Data Set Studying Sea Urchins

fertilization and development in a tropical urchin: potential
for adaptation to a tropicalized eastern Australia
Foo, S.A., Dworjanyn, S.A., Khatkar, M.S., Poore, A.G.B., and Byrne, M. (2014). Increased temperature, but not acidification, enhances fertilization and development in a tropical urchin: Potential for adaptation to a tropicalized eastern Australia. Evol. Appl. 7, 1226–1237.

A New Way of Presenting Data

Hans Rosling demonstrates a variety of different ways to demonstrate data in his TED-Ed “The best stats you’ve ever seen.” At 9:23, Rosling demonstrates the child survival rate depending on GDP per capita of different regions (Sub-Saharan Africa, East Asia and the Pacific, Central and Eastern Europe, Latin America and the Caribbean, etc.). The graph is in motion and shows the change in the percent of child survival based on money over 1960-2003. The regions can be further scrutinized into countries that are present within it and individual trends can be examined as well. The graph displays the strong linear relationship between child survival and money through bubbles that also represent the population size of the regions, countries, or cities being examined.

Observational Study

The researchers in the study investigated the impact of different types of osteoporotic fractures on mortality rates in men and women. A 5-year cohort study was conducted in the city of Dubbo, Australia, on residents aged 60 and older between 1989 and 1994. A cohort study is a type of a longitudinal study, more generally, an observational study, that involves collection of data over a specific period of time. The sample size included a population of 2413 women and 1898 men, all of whom met a criteria of having only low-trauma fractures caused from standing height or less, had no underlying disorder that could contribute or increase the risk of a fracture, and met the age requirements of being older than 60.1

The experiment studied the entire population of Dubbo aged 60 years and older. Personal interviews were conducted initially with a 5 year follow-up through cross-reference of official death certificates to assess the mortality status of the participants. The researchers calculated the standardized mortality ratios for each type of major fractures. Mortality rates were higher within fractured patients of the three age groups of 60-69, 70-79, and 80+ than the general population with no fractures.1 A high observed ratio of the SMR indicated an excess amounts of deaths in a study population. “For women and men, hip fracture was associated with significantly shorter survival than in the general population.”1 Overall fracture incidence was 29:5 in women and 14:4 in men, which increased with age and reduced survival rate over the next 5 years.1 Men in all fracture groups had higher SMR of 2:2-3:2 than women with SMR of 1:7-2:2. The increased mortality rates of men due to vertebral fractures had not been documented before however, the estimated SMR of women with hip fractures was consistent with other studies conducted in larger communities.1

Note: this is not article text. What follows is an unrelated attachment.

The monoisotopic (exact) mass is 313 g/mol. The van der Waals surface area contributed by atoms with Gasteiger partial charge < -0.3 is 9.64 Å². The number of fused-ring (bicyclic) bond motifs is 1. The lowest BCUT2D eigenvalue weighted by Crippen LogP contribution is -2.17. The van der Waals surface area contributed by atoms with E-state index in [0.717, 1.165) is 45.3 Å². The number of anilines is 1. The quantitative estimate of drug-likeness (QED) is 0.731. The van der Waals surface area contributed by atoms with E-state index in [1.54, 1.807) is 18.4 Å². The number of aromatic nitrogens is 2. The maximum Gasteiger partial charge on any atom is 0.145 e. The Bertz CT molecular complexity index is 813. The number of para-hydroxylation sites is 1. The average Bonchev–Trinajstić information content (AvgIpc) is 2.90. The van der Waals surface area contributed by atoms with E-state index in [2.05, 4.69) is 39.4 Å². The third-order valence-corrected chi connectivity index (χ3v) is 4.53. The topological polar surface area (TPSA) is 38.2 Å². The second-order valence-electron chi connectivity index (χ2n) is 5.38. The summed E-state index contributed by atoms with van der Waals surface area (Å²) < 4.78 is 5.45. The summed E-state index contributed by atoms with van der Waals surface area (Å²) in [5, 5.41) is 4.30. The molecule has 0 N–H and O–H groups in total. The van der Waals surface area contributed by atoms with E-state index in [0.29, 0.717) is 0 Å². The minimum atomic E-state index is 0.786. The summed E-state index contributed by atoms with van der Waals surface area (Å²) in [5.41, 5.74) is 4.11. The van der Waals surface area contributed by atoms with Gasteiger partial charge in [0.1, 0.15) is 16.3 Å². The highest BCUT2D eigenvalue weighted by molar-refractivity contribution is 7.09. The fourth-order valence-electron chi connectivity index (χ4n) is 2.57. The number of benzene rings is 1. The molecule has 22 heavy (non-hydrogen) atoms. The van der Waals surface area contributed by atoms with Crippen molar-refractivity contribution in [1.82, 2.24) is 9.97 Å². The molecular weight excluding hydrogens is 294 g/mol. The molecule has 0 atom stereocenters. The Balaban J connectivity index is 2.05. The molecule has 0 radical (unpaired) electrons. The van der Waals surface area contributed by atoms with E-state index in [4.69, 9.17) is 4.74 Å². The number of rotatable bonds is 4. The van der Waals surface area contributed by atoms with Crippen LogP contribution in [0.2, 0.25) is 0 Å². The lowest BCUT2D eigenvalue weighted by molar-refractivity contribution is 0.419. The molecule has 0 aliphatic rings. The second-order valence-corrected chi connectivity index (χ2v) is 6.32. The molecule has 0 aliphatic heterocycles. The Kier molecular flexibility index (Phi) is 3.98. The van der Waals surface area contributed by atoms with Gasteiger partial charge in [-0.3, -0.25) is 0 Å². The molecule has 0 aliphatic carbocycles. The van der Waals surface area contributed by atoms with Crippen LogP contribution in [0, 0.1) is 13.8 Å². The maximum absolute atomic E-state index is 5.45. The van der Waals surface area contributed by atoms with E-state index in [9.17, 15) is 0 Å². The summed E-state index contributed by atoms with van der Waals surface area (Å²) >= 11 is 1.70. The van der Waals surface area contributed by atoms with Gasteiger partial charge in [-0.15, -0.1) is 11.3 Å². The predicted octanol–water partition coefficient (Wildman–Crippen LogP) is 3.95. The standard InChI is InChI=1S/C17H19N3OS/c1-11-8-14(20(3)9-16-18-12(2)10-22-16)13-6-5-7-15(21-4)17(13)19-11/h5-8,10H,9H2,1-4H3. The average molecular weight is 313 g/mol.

The strengths of the experiment included investigating a stable population, which allowed accounting of all fractures. The researchers did not account for the selection bias of patients as the community chosen was dominantly white and a higher number of patients had vertebral fractures.1 Despite the limitations, the research can be used to understand the impact of osteoporotic fractures and how it significantly increases mortality rates as compared to a standard general population with no fractures. More people in the United States are living to an older age due to advancements in medicine. As a result, there needs to be a higher effort by medical care providers to reduce the risks of osteoporosis in elderly men and women in order to allow for a longer life.

1 Center, Jacqueline R., Tuan Nguyen V., Diane Schneider, Philip Sambrook N., and John Eisman    A. “Mortality after All Major Types of Osteoporotic Fracture in Men and Women: An          Observational Study.” The Lancet 353.9156 (1999): 878-82. Web.